We at MYA Network recognize that showing what early pregnancy tissue looks like is a delicate subject, and may evoke all kinds of emotional responses.

Ultimately, we felt making this information easily available was important for the following reasons:

1. It is important to have accurate information about what is happening in our bodies during early pregnancy and this information is remarkably absent on the internet; 

2. Those who choose to use abortion pills or who miscarry at home might find this information helpful;

3. This information is critical to counteract the intentional misrepresentation of pregnancy tissue that is being used to criminalize patients and clinicians.

What is pregnancy “tissue?”

When a sperm and an egg come together the body starts to form new “tissue” that will help the pregnancy grow. The first “tissue” that is formed in pregnancy is the gestational sac, which will act as the “house” for the pregnancy.

What is a gestational sac?

A gestational sac is a little bubble of fluid which will grow if the pregnancy continues. It’s kind of like the “house” for the pregnancy.  It’s the first thing we see on an ultrasound when someone is pregnant - usually by 5 weeks.  A gestational sac is all we see in early pregnancies (see photos above) as the embryo is not yet visible.

What is an embryo?

An embryo is a cluster of cells that can develop into what we call a fetus in 8-10 weeks of pregnancy.

What does the tissue look like inside, prior to being removed?

The pictures above show you what the tissue of early pregnancies look like.  When this tissue is removed during an in-office procedure it looks the same, but we also see some of the menstrual lining (“decidua”) and some blood.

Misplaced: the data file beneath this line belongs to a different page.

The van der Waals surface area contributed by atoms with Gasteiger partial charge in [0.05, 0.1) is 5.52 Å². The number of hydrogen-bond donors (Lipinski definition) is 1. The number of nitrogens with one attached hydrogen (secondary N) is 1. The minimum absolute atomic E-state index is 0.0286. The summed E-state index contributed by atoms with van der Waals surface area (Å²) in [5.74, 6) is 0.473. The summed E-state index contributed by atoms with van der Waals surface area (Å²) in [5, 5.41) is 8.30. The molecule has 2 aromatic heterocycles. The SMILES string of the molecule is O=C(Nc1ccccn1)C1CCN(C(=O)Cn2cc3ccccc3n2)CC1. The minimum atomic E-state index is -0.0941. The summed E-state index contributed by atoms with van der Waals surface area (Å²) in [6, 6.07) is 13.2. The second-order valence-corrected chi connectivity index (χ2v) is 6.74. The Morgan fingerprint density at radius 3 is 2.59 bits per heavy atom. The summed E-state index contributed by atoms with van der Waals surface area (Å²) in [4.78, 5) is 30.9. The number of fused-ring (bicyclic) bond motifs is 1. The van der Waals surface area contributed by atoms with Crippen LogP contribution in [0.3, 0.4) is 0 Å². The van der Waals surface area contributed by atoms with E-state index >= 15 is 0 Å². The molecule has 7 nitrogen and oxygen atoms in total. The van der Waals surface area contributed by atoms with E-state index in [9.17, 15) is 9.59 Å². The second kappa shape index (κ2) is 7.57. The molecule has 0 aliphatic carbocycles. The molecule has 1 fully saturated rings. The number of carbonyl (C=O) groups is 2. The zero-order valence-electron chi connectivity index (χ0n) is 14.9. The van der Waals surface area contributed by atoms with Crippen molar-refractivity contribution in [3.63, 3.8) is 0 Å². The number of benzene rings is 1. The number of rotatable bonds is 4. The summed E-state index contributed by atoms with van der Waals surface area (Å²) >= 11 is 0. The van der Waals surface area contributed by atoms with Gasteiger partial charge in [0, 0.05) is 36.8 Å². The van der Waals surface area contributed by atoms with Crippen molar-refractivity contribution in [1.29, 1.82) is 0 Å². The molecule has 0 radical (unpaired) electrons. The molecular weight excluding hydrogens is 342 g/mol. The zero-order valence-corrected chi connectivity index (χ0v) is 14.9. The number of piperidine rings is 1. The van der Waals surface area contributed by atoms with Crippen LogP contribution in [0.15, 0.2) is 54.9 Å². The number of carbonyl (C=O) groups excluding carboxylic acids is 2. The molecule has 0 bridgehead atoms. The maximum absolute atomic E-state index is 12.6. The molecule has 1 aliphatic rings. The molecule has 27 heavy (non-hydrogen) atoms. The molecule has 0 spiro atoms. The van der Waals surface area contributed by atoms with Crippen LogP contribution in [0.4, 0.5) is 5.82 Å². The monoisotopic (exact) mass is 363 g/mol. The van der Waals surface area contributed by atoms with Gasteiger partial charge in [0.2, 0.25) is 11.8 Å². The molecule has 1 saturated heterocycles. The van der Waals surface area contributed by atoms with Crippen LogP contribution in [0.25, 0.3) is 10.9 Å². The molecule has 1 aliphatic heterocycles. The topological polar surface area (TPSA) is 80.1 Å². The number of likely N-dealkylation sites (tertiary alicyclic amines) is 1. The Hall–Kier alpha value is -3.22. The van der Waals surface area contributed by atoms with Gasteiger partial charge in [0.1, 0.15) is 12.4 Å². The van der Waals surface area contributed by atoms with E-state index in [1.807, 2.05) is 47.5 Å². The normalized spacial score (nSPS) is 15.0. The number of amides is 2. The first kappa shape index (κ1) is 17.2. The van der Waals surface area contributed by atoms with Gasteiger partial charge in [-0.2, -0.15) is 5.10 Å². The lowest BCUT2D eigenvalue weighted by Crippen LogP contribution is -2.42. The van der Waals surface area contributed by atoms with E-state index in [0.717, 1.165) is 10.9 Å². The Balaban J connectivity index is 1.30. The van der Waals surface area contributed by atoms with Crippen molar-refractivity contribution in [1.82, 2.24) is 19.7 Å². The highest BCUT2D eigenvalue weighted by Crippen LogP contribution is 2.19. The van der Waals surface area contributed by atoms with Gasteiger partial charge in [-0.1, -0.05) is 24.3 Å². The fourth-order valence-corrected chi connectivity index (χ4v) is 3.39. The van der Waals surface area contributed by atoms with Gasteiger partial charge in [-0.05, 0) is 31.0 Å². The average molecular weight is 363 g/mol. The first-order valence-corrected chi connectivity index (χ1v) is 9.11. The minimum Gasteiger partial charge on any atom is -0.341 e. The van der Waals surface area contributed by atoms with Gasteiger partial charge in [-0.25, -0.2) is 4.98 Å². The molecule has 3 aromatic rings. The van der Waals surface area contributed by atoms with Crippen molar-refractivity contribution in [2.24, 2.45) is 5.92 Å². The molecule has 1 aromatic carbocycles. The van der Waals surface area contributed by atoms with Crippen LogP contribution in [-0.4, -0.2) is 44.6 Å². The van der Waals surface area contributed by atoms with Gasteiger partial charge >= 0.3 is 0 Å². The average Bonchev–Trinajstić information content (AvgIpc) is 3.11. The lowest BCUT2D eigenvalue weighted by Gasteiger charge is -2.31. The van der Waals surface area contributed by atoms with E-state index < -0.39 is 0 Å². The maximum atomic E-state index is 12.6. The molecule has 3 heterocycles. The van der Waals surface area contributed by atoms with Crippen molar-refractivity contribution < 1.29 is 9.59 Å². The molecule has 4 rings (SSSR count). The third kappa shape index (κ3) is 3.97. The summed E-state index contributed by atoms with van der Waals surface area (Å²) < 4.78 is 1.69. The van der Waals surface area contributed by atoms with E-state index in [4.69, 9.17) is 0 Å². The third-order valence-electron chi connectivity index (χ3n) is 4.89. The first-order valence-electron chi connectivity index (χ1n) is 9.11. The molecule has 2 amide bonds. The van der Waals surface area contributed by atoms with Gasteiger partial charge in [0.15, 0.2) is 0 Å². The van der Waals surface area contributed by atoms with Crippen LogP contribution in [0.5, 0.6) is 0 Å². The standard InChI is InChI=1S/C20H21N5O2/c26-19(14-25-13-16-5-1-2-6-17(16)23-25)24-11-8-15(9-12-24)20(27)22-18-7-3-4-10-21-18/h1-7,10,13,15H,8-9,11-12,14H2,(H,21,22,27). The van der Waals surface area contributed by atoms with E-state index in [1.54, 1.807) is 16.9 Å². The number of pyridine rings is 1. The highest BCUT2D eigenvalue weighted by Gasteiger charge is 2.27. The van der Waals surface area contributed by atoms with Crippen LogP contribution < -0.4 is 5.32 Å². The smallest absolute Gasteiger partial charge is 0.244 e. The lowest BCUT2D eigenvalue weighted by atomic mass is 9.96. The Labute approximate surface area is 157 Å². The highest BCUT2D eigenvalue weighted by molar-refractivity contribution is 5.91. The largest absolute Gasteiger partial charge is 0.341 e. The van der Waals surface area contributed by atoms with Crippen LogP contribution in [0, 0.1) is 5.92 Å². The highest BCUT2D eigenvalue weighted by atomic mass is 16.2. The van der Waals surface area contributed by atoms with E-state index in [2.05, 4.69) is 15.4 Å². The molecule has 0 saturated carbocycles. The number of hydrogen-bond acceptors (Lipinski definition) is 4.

How was this tissue removed?

This tissue was removed using a simple in-office procedure called a “manual uterine aspiration.” The procedure itself takes only about 5 minutes and does not require surgery or medicines to put the patient to sleep.

I took abortion pills and it didn’t look like this. Why?

We rinsed off the blood and removed the menstrual lining (decidua) in preparation for these photos.  What you see here is the gestational sac alone.  If you are taking abortion pills at home or having a miscarriage, what you see will look different. Most people will experience a heavy period which may include blood clots of varying sizes, so it can be difficult to see the pregnancy tissue unless you purposefully look for it.  If you are over 9 weeks pregnant and choose to look, you may see an early embryo.

What happens to the tissue after its removal from the body?

When the tissue is removed from the patient’s uterus it is rinsed with cool water to remove the blood and make sure we can see everything we need to see to be sure the patient is no longer pregnant. In all areas of medicine, anything that comes from a patient’s body (blood, skin from biopsies, parts removed during surgery, etc.) must be disposed of in medical containers according to the law.

Please contact us at any time with your questions or concerns. Any media inquiries can be sent here too. One of our dedicated staff members will get back to you as soon as possible.